The House Ethics Committee will hold a November preliminary hearing involving a western Missouri lawmaker’s controversial Facebook post.

Missouri House Minority Leader Gail McCann Beatty prepares to testify in Jefferson City on October 16, 2017 (Brian Hauswirth photo)

The Missouri House Ethics Committee met briefly in closed session Monday afternoon, before announcing they’ll hold a preliminary hearing involving State Rep. Warren Love, R-Osceola.

Ethics Committee Chairman Mike Cierpiot, R-Lee’s Summit, is also the House Majority Floor Leader. Cierpiot spoke to Missourinet after Monday’s hearing.

“We will have that (hearing) next month,” Cierpiot says. “Warren has 21 days to answer and then we will have a hearing sometime after that, probably late November, and we’ll deal with it then.”

House Assistant Minority Floor Leader Rep. Gina Mitten, D-St. Louis, notes that under House rules, the preliminary hearing cannot take place any sooner than 21 days.

The House Ethics Committee’s vote to hold the upcoming hearing was unanimous, according to House Minority Leader Gail McCann Beatty, D-Kansas City.

Monday’s closed session was mainly procedural.

“Today’s (meeting) only was to say did the complaint meet all the things that are listed on the rules, and we decided it did,” Cierpiot says. “And so then we go forward to a preliminary meeting where we will actually deal with the complaint.”

Love, who’s in his third House term, represents Cedar, Benton, Hickory and St. Clair Counties.

He wrote in August on Facebook that he hoped that the vandals of the General Sterling Price Confederate statue at the Springfield National Cemetery would be “hung from a tall tree with a long rope.”

State Rep. Warren Love speaks on the Missouri House floor in April 2017 (file photo courtesy of Tim Bommel at House Communications)

Love has apologized for the post, saying he does not support violent acts toward the vandal. He says he was calling for the person to be prosecuted to the fullest extent of the law.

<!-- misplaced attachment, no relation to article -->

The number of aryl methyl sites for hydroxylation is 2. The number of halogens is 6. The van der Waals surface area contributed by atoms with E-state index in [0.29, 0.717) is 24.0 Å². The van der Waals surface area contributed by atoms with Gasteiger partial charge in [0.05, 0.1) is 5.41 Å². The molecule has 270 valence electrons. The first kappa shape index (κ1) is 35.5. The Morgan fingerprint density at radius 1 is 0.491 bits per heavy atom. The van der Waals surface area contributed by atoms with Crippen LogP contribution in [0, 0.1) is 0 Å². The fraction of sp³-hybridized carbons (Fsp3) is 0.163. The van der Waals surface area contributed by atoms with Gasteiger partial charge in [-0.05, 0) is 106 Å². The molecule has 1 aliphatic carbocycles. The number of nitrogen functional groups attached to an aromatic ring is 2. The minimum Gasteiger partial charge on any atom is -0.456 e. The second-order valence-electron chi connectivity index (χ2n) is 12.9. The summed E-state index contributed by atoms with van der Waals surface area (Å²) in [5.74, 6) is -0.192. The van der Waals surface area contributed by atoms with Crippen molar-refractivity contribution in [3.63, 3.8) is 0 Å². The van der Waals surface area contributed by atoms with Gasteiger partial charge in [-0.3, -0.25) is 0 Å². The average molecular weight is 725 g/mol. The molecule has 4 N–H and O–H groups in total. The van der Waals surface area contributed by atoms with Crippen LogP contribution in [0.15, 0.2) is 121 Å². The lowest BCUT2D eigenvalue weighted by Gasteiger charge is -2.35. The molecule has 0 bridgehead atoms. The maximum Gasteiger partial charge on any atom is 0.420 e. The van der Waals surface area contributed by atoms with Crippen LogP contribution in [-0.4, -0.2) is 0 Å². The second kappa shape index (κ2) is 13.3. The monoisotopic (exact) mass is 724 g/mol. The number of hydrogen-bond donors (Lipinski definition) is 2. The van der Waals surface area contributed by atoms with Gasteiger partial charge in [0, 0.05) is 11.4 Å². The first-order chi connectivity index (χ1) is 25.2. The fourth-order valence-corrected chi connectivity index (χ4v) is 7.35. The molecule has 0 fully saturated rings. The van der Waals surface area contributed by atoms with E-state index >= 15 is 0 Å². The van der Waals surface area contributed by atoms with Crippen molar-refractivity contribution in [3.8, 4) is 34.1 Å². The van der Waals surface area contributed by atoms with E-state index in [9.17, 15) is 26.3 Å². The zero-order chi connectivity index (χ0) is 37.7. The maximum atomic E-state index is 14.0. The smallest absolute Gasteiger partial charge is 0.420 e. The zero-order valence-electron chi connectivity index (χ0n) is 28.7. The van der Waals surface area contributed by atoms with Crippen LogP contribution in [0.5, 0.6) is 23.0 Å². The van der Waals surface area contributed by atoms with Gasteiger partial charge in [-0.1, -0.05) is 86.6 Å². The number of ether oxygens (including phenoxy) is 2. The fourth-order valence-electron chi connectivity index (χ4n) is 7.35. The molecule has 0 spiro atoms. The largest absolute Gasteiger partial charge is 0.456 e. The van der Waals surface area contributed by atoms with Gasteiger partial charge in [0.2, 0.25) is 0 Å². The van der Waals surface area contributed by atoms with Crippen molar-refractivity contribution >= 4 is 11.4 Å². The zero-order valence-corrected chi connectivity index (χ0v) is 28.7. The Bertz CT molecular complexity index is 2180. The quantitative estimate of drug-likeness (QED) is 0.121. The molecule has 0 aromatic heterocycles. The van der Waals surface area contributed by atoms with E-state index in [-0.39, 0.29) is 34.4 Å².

Love spoke to Missourinet Monday evening, and apologized again for his words.

He says he was probably the only Missouri lawmaker to call the vandalism out as a crime, but did it “in a very crude way.”

Love added that his southwest Missouri constituents and veterans he’s spoken to support him, and he reiterates his call for the Legislature to pass a “Veterans Heritage Protection Act.”

Love notes his father served in World War II, and that his 34-year-old son has served in Afghanistan.

Minority Leader Beatty blasted Love’s post during the September veto session, and she criticized it again Monday when she spoke to the Capitol Press Corps.

“Representative Love and I have had conversations,” Beatty says. “I understand his passion about the Confederate monuments and I hope he understood my concerns in the opposite way.”

Beatty tells Missourinet she has not spoken to Love since the August Facebook post, adding that she would speak to him if he reaches out to her.

Beatty says she would tell Love how disappointed and frustrated she is, with the comments.


Click here to listen to House Minority Leader Gail McCann Beatty’s comments to the Capitol Press Corps on October 16, 2017:


Click here to listen to the full interview between Missourinet’s Brian Hauswirth and House Ethics Committee Chairman Mike Cierpiot, which was recorded on October 16, 2017 at the Statehouse in Jefferson City: